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ABSTRACT: HIV-1 reverse transcriptase (RT) associated ribonuclease H (RNase H) activity is an essential function in the viral genome retrotranscription. Despite this, RNase H is a promising drug target for which no inhibitor is available for therapy. Diketoacid (DKA) derivatives are active site Mg(2+) binding inhibitors of both HIV-1 RNase H and integrase (IN) activities. To investigate the RNase H DKA binding site and mechanism of action, six couples of ester/acid DKA, derived from 6-[1-(4-fluorophenyl)methyl-1H-pyrrol-2-yl)]-2,4-dioxo-5-hexenoic acid ethyl ester (RDS1643), were synthesized and tested on both RNase H and IN functions. Most of ester derivatives showed selectivity for HIV-1 RNase H versus IN, while acids inhibited both functions. Molecular modeling and site-directed mutagenesis studies on RNase H domain demonstrated a different binding pose for ester and acid DKAs, and proved that DKAs interact with residues (R448, N474, Q475, Y501, R557) involved not in the catalytic motif but in highly conserved portions of the RNase H primer grip motif. Ester derivative RDS1759 selectively inhibited RNase H activity and viral replication in the low micromolar range, making contacts with residues Q475, N474 and Y501. Quantitative PCR studies and FACS analysis showed that RDS1759 selectively inhibits reverse transcription in cell-based assays. Overall, we provide the first demonstration that RNase H inhibition by DKAs is due not only to their chelating properties, but also to specific interactions with highly conserved amino acid residues in the RNase H domain, leading to effectively target HIV retrotranscription in cells, and hence offering important insights for rational design of RNase H inhibitors.Antimicrobial Agents and Chemotherapy 08/2014; · 4.57 Impact Factor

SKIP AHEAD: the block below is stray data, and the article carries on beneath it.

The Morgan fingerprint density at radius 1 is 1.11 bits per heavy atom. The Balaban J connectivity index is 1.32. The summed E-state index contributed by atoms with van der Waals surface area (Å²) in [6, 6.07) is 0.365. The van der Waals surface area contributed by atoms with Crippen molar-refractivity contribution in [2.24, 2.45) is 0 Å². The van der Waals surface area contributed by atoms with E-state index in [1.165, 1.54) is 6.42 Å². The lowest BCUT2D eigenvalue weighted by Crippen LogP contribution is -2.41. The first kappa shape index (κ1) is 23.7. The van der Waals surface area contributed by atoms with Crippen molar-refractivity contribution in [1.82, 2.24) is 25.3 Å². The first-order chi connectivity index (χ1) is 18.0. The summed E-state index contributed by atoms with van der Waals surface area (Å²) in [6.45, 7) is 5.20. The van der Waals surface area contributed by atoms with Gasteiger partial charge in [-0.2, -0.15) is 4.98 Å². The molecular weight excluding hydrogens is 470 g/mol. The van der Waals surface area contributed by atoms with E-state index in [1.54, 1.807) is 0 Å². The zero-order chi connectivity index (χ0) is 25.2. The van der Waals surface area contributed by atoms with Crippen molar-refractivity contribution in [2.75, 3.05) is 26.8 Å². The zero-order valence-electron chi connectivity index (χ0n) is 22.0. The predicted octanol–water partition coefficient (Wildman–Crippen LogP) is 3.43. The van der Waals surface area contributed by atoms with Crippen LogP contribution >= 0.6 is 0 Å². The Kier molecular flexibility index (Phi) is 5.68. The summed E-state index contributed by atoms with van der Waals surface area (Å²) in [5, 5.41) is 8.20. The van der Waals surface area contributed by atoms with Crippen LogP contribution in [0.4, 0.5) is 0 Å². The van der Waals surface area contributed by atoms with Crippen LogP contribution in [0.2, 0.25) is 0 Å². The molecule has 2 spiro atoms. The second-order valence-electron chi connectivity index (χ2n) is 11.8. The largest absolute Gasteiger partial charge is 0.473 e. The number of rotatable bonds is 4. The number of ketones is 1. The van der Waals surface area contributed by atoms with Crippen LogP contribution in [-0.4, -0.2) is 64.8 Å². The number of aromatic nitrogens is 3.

ANTIMICROBIAL AGENTS AND CHEMOTHERAPY, Jan. 2010, p. 491–501
Copyright © 2010, American Society for Microbiology. All Rights Reserved.
Vol. 54, No. 1
Impact of Y143 HIV-1 Integrase Mutations on Resistance to
Raltegravir In Vitro and In Vivo?
Olivier Delelis,1† Sylvain Thierry,1† Fre ´de ´ric Subra,1Franc ¸oise Simon,1Isabelle Malet,2,3,4
Chakib Alloui,5Sophie Sayon,2,3,4Vincent Calvez,2,3,4Eric Deprez,1
Anne-Genevie `ve Marcelin,2,3,4Luba Tchertanov,1
and Jean-Franc ¸ois Mouscadet1*
LBPA, CNRS, Ecole Normale Supe ´rieure de Cachan, Cachan, France1; Universite ´ Pierre et Marie Curie—Paris, UMR S-943, Paris,
France2; INSERM, U943, Paris, France3; AP-HP, Groupe Hospitalier Pitie ´ Salpe ˆtrie `re, Laboratoire de Virologie, Paris, France4;
and Service de Bacte ´riologie, Virologie-Hygie `ne, Ho ˆpital Avicennes EA 3406, AP-HP, Universite ´ Paris 13,
Bobigny, Paris, France5
Received 31 July 2009/Returned for modification 10 September 2009/Accepted 28 October 2009
Integrase (IN), the HIV-1 enzyme responsible for the integration of the viral genome into the chromosomes
of infected cells, is the target of the recently approved antiviral raltegravir (RAL). Despite this drug’s activity
against viruses resistant to other antiretrovirals, failures of raltegravir therapy were observed, in association
with the emergence of resistance due to mutations in the integrase coding region. Two pathways involving
primary mutations on residues N155 and Q148 have been characterized. It was suggested that mutations at
residue Y143 might constitute a third primary pathway for resistance. The aims of this study were to investigate
the susceptibility of HIV-1 Y143R/C mutants to raltegravir and to determine the effects of these mutations on
the IN-mediated reactions. Our observations demonstrate that Y143R/C mutants are strongly impaired for
both of these activities in vitro. However, Y143R/C activity can be kinetically restored, thereby reproducing the
effect of the secondary G140S mutation that rescues the defect associated with the Q148R/H mutants. A
molecular modeling study confirmed that Y143R/C mutations play a role similar to that determined for
Q148R/H mutations. In the viral replicative context, this defect leads to a partial block of integration
responsible for a weak replicative capacity. Nevertheless, the Y143 mutant presented a high level of resistance
to raltegravir. Furthermore, the 50% effective concentration (EC50) determined for Y143R/C mutants was
significantly higher than that obtained with G140S/Q148R mutants. Altogether our results not only show that
the mutation at position Y143 is one of the mechanisms conferring resistance to RAL but also explain the
delayed emergence of this mutation.
Integration of the HIV-1 viral genome into that of the host
cell is a key step of viral replication, since the integrated ge-
nome, the provirus, is the genomic DNA form that allows the
expression of the viral gene and the subsequent formation of
progeny viruses. This step is catalyzed by the viral protein
integrase (IN), encoded by the pol gene and responsible for the